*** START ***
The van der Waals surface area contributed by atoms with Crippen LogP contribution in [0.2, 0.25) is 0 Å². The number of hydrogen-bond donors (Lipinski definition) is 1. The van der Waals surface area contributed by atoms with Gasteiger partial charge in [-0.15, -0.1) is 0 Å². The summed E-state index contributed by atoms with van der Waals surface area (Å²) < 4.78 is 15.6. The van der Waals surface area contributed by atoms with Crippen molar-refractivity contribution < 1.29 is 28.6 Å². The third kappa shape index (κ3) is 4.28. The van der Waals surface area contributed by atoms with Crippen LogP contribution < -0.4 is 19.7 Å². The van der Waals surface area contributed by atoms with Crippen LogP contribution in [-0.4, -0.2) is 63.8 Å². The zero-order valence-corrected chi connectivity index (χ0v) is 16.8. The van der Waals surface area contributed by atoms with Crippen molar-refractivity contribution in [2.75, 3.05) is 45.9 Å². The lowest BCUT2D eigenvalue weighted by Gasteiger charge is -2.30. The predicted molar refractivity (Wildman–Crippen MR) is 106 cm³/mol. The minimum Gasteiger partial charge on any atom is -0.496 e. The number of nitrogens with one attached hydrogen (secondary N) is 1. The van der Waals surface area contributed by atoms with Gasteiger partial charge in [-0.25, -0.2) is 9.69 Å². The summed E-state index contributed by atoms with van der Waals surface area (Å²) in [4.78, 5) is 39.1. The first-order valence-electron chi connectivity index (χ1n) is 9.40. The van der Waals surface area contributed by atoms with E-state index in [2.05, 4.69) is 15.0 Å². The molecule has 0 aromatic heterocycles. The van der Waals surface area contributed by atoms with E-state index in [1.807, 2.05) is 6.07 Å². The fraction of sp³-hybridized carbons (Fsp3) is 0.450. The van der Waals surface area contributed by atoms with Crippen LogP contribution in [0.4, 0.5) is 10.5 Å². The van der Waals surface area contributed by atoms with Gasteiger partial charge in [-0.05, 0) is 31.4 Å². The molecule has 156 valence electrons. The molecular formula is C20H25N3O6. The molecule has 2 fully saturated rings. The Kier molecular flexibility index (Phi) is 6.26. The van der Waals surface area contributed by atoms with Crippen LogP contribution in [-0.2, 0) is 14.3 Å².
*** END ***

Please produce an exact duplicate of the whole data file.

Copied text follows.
The van der Waals surface area contributed by atoms with Crippen LogP contribution in [0.2, 0.25) is 0 Å². The number of hydrogen-bond donors (Lipinski definition) is 1. The van der Waals surface area contributed by atoms with Gasteiger partial charge in [-0.15, -0.1) is 0 Å². The summed E-state index contributed by atoms with van der Waals surface area (Å²) < 4.78 is 15.6. The van der Waals surface area contributed by atoms with Crippen molar-refractivity contribution < 1.29 is 28.6 Å². The third kappa shape index (κ3) is 4.28. The van der Waals surface area contributed by atoms with Crippen LogP contribution < -0.4 is 19.7 Å². The van der Waals surface area contributed by atoms with Crippen LogP contribution in [-0.4, -0.2) is 63.8 Å². The zero-order valence-corrected chi connectivity index (χ0v) is 16.8. The van der Waals surface area contributed by atoms with Crippen molar-refractivity contribution in [2.75, 3.05) is 45.9 Å². The lowest BCUT2D eigenvalue weighted by Gasteiger charge is -2.30. The predicted molar refractivity (Wildman–Crippen MR) is 106 cm³/mol. The minimum Gasteiger partial charge on any atom is -0.496 e. The number of nitrogens with one attached hydrogen (secondary N) is 1. The van der Waals surface area contributed by atoms with Gasteiger partial charge in [-0.25, -0.2) is 9.69 Å². The summed E-state index contributed by atoms with van der Waals surface area (Å²) in [4.78, 5) is 39.1. The first-order valence-electron chi connectivity index (χ1n) is 9.40. The van der Waals surface area contributed by atoms with E-state index in [2.05, 4.69) is 15.0 Å². The molecule has 0 aromatic heterocycles. The van der Waals surface area contributed by atoms with E-state index in [1.807, 2.05) is 6.07 Å². The fraction of sp³-hybridized carbons (Fsp3) is 0.450. The van der Waals surface area contributed by atoms with Crippen LogP contribution in [0.4, 0.5) is 10.5 Å². The van der Waals surface area contributed by atoms with Gasteiger partial charge in [-0.05, 0) is 31.4 Å². The molecule has 156 valence electrons. The molecular formula is C20H25N3O6. The molecule has 2 fully saturated rings. The Kier molecular flexibility index (Phi) is 6.26. The van der Waals surface area contributed by atoms with Crippen LogP contribution in [-0.2, 0) is 14.3 Å².